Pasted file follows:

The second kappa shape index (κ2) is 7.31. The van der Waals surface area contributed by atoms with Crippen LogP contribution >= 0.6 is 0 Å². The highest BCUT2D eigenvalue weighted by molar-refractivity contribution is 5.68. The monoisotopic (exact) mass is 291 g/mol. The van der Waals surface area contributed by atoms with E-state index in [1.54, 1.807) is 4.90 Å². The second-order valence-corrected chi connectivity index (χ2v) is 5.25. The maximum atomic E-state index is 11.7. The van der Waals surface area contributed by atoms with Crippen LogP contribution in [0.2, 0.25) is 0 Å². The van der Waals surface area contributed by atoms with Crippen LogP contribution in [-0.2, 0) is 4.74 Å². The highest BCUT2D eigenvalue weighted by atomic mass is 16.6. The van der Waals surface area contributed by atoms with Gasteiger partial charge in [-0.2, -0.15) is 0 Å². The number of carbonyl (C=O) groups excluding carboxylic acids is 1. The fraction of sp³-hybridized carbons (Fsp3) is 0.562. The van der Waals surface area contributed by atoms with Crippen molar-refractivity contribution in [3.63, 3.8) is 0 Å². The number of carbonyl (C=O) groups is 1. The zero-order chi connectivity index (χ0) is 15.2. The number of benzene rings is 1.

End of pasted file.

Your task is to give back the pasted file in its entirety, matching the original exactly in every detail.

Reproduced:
The second kappa shape index (κ2) is 7.31. The van der Waals surface area contributed by atoms with Crippen LogP contribution >= 0.6 is 0 Å². The highest BCUT2D eigenvalue weighted by molar-refractivity contribution is 5.68. The monoisotopic (exact) mass is 291 g/mol. The van der Waals surface area contributed by atoms with E-state index in [1.54, 1.807) is 4.90 Å². The second-order valence-corrected chi connectivity index (χ2v) is 5.25. The maximum atomic E-state index is 11.7. The van der Waals surface area contributed by atoms with Crippen LogP contribution in [0.2, 0.25) is 0 Å². The van der Waals surface area contributed by atoms with Crippen LogP contribution in [-0.2, 0) is 4.74 Å². The highest BCUT2D eigenvalue weighted by atomic mass is 16.6. The van der Waals surface area contributed by atoms with Gasteiger partial charge in [-0.2, -0.15) is 0 Å². The number of carbonyl (C=O) groups excluding carboxylic acids is 1. The fraction of sp³-hybridized carbons (Fsp3) is 0.562. The van der Waals surface area contributed by atoms with Crippen molar-refractivity contribution in [3.63, 3.8) is 0 Å². The number of carbonyl (C=O) groups is 1. The zero-order chi connectivity index (χ0) is 15.2. The number of benzene rings is 1.